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Rubber Research Institute of India (RRII) Achieves Remarkable Feat: Decodes Entire Genome of Rubber Clone

RRII decodes entire genome of Indian hybrid rubber clone.

Shipra Singh
Rubber plantations
Rubber plantations

Rubber Research Institute of India has remarkably decoded the entire genome of rubber clone RRII 105. This is a clone of popular Indian hybrid.  

According to the Executive Director of Rubber Board, K.N. Raghavan, this feat would create a deep impact on rubber research, which is aimed to enhance the genetic potential of rubber trees so that they produce more timber and rubber.  

“This will also aid in evolving clones that can tolerate pests and diseases and adverse climatic conditions in a better manner,” Raghavan said.  

Earlier, Rubber Board had achieved an incredible feat by planting first genetically-modified rubber in India.  

How will this genome decoding benefit researches? 

According to Raghavan, the decoding can open new avenues for research focusing on the development of new clones of rubber. Now, with the complete genome information in the hands of researchers, breeding cycle of rubber can be cut down to half from the current period of 23-25 years.  

Get an overview of Kerala’s rubber plantations 

Statement of Director of RRII 

According to Director James Jacob, the assembled information of genes that is with RRII will be useful in the extraction of meaningful biological information, such as genes responsible for disease tolerance, high yield, TPD tolerance, climate resilience, and others.  

He said, “The tools (molecular markers) for the selection of potential high-yielding varieties at the juvenile stage itself will be developed in the research labs of the RRII so that farmers get better-performing GM rubber plants with enhanced yields, allergen-free latex, climate resilience and so on.”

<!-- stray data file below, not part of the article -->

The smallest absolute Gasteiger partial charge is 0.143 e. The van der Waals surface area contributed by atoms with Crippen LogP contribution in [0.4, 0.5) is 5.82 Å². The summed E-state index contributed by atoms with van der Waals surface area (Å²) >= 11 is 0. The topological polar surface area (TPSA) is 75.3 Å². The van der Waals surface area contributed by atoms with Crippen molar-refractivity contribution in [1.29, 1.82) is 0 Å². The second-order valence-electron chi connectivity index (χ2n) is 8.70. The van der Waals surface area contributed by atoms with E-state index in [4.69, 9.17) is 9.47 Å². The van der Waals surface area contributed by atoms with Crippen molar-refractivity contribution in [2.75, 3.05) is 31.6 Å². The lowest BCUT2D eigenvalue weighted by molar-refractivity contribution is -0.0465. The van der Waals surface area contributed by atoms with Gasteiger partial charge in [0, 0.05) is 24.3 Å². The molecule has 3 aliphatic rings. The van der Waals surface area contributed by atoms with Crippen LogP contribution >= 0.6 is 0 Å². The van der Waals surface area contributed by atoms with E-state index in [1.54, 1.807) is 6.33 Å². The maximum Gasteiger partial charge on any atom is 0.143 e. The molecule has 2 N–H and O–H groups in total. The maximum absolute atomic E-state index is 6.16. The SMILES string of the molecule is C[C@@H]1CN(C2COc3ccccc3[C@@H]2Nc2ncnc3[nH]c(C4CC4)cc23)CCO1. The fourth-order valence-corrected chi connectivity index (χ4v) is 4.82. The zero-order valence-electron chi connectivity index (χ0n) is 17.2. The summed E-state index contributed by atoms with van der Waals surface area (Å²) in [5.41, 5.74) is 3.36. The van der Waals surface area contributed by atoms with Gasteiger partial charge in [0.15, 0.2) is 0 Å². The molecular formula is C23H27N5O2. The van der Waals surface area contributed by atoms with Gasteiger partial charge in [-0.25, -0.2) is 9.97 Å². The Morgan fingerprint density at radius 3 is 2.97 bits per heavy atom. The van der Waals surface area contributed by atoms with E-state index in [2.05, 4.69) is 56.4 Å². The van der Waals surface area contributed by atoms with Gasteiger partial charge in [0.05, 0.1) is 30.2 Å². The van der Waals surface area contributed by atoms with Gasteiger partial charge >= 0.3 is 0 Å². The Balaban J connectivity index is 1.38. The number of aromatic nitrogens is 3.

A glance at RRII’s genome sequencing  

Researchers at RRII created a draft assembly of the genome sequence of the clone RRII 105 with 1.47 giga bases (1.47 billion bases) size and 94% completeness. This is a commendable outcome for a de novo assembled tree genome.  

Researchers used genome sequence data, which they obtained from deep sequencing through NGS platforms such as Pacbio, Illumina, and Roche 454.  

As per an official statement, the generated sequence data was good and sufficient enough to cover over 200-fold of the rubber genome.  

According to officials, the completed genome assembly is one of the largest tree genome sequences of India.  

The ultimate benefit 

Officials say that when this ambitious project gets over, it will enable India to rule the roost in rubber cultivation and productivity in the near future.  

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